Facilities Managers Key to Circular Economy
Sandy McNaughton is uniquely qualified to advocate the enormous benefits of businesses prepared to unlock the potential of the circular economy…
As the Scotland Chair of the Institute of Workplace & Facilities Management (formerly known as British Institute of Facilities Management) he heads the professional body that promotes excellence in the way we manage our buildings, plants and processes. As part of the Edinburgh Chamber of Commerce’s engagement programme, Sandy chaired a Chamber Breakfast Roundtable event, last month, in which discussed how SME businesses can start to embrace Circular Economy principles in the office setting.
In Scotland alone, Facilities Management represents a c. £12 billion industry in 2017 with that figure set to rise.
There are more than a million people working in facilities services in the UK – around 10% of the country’s workforce.
Published on World Facilities Management Day, a report by IWFM valued the annual global market at $1.1tn. It said the UK market was regarded as the ‘most mature and competitive in Europe,’ with most estimates putting its value in 2017 as high as £120bn. This is expected to rise to an estimated £139bn by 2021. This increase in value is attributed to the number of ‘total FM deals’ where providers are integrated into their clients’ operating teams.
Sandy said: “Given the reach of facilities services and the scale of the industry, there is a huge revenue potential in a circular economy approach, as well as substantial potential to make a positive environmental and social impact. Stopping the use of single-use plastic packaging, cups and introducing biodegradable options would massively impact each organisation’s ability to contribute to the bigger picture. If we can standardise across the industry and introduce a change of product life expectancy then this will have a positive impact.” The facilities industry can focus on extending the life expectancy of assets; reuse, refurbish, and/or recycle the products associated with the built environment, i.e. furniture, fittings, steel work, IT equipment, and so on.
“Organisations like to change their FM provider every 3 years, however what they must ensure is that they are clear on what they need their FM provider to do – by working collaboratively they can achieve a much more circular approach to service provision. Contracts should be driven by value and not cost.”
We need to move away from the existing linear economy that makes, uses and disposes, creating waste along the way. A circular economy looks to keep the flow of materials and products within the economy for as long as possible, extracting the maximum value from them whilst in use. It’s where businesses, industry and consumers work together in making things last.
It offers opportunities to Scottish business to develop new products, services, and business models, for example: leasing, repair, or take-back services, or designing new products from another industry’s ‘waste’ through effective collaboration.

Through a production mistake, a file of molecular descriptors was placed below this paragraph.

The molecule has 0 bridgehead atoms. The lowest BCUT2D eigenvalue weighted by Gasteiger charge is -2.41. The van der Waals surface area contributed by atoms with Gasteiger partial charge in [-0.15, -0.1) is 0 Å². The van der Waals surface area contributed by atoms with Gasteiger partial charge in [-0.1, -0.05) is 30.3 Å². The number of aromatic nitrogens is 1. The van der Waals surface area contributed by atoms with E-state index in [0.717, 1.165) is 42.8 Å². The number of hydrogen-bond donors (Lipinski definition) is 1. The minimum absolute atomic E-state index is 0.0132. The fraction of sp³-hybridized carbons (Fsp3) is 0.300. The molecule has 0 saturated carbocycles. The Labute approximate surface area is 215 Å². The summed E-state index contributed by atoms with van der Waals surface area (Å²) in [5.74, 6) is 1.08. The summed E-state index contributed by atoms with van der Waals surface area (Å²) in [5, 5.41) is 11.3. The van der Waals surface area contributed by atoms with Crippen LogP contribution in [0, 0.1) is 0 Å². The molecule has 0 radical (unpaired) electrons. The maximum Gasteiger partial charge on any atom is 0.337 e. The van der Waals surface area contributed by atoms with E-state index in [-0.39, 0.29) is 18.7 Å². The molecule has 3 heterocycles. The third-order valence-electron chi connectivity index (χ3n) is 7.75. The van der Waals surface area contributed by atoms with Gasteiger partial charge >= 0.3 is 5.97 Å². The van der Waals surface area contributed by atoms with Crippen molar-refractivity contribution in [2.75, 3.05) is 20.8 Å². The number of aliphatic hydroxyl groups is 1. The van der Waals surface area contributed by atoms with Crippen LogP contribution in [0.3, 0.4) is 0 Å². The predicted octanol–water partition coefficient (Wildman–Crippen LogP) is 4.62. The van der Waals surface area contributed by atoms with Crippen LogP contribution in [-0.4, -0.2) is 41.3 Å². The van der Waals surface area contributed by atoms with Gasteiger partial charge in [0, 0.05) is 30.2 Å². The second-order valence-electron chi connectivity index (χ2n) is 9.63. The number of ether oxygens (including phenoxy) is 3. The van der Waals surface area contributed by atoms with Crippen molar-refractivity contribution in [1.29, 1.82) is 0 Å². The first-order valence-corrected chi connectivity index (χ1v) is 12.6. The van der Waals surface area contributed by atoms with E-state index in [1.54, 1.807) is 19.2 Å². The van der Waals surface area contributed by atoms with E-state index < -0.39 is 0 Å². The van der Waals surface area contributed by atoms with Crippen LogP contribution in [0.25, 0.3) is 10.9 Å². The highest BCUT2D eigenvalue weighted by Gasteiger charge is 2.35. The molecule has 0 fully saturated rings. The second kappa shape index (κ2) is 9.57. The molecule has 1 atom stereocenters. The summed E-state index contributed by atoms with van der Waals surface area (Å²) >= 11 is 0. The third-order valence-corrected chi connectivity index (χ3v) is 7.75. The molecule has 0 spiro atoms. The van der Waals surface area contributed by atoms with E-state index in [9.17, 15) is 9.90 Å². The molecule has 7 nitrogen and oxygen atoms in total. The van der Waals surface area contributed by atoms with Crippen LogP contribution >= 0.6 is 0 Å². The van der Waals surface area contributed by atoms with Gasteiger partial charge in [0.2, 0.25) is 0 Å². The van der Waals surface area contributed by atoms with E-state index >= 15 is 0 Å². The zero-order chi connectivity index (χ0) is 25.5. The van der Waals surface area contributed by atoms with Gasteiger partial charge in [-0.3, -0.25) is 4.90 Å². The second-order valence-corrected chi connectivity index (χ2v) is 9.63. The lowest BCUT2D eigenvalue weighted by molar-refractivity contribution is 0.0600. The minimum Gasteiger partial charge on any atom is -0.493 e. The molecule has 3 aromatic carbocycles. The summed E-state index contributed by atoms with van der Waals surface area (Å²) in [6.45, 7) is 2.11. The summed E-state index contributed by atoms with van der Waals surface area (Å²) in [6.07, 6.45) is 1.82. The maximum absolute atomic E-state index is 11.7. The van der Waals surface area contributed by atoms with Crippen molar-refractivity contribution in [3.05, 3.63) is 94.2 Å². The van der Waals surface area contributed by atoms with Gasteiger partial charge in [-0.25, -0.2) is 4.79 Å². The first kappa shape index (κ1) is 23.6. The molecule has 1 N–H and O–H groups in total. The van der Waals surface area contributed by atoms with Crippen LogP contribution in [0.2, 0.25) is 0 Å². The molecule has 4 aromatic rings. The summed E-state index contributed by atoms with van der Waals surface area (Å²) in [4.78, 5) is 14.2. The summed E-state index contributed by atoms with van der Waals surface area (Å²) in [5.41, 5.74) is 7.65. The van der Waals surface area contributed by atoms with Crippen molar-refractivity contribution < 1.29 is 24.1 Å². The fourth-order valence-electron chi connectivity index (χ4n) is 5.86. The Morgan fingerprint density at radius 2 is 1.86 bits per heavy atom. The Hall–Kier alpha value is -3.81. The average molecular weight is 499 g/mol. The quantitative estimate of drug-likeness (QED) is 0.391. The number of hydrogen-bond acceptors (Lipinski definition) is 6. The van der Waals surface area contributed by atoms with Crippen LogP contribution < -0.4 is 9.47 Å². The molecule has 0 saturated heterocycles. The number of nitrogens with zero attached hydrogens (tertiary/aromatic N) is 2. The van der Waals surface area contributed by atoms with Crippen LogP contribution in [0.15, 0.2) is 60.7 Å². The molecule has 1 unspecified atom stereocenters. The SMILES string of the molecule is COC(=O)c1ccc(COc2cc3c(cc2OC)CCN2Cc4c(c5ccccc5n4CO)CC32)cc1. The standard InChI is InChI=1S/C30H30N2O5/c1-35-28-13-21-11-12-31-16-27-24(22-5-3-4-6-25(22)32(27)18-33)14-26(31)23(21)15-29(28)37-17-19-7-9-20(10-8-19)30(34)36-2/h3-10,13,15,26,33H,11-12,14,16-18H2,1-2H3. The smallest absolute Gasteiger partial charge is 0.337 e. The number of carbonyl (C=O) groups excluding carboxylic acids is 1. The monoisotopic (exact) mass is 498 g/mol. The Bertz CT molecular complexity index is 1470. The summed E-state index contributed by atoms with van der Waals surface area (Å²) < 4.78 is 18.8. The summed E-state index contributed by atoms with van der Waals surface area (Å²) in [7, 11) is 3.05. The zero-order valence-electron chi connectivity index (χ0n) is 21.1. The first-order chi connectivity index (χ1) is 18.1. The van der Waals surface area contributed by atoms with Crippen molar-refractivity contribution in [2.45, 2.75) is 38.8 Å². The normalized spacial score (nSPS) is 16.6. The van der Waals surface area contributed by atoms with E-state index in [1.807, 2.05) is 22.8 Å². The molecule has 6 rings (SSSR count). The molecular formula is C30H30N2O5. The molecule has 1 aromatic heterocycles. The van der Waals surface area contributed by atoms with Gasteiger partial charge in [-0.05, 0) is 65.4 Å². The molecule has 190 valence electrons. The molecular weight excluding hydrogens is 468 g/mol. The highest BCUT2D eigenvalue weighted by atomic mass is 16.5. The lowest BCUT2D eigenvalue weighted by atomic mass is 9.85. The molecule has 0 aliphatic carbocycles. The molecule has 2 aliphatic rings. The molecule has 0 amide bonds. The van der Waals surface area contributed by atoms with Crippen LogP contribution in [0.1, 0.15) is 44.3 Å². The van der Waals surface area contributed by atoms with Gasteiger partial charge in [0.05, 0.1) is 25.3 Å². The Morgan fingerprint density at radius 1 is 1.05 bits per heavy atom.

The Circular Edinburgh initiative, funded by Zero Waste Scotland, and supported by funding from both the Scottish Government and the European Regional Development Fund through the £73mn Resource Efficient Circular Economy Accelerator Programme, supports this work through a programme of knowledge sharing events, workshops, and roundtable discussions in order to promote the “Circular Economy” to local businesses.
Keeping resources in high-value use is key to circular economy success in the same way that minimising waste from systems is one of the key components to circular economy success. Where there is waste, the facilities management industry is keen for organisations to design it out. “Technology has moved forward; more environmentally friendly products are widely available and so every segment of FM can get involved.”
“Review your organisation, your processes, identify ways you can be more circular and then make a step change. Don’t roll it out because while you have both systems in place, people will revert to the previous way of doing things. Look at your procurement processes, talk to your sub-contractors, and look at your employment contracts, your waste policies, your recycling. Can you redirect waste to other organisations and not just recycling companies? Do other organisations need your waste to produce their product?”
Sandy believes companies of all sizes can and should get involved. “There are support and frameworks for SMEs to get involved in projects and offer a circular approach, but more could be done through building robust processes and procedures, backed up by an infrastructure that supports Circular Economy thinking and knowledge. There is a great opportunity to refine the delivery model, and IWFM is contributing to that refinement by offering recognised courses (such as levels 4 and 5 in a Diploma of Facilities Management, and an HNC offering to attract school leavers into the industry) as well as being a centre of excellence.
“Success for us, would be to extend the partnership we have with other higher education providers across Scotland , to offer a nationally recognised academic programme that students want to participate in.”
For further information on any of the topics discussed in this article please visit https://www.edinburghchamber.co.uk/circular-edinburgh/ or contact Mayan Grace or Aileen Boyle on 0131 221 2999 (option 5) or email firstname.lastname@example.org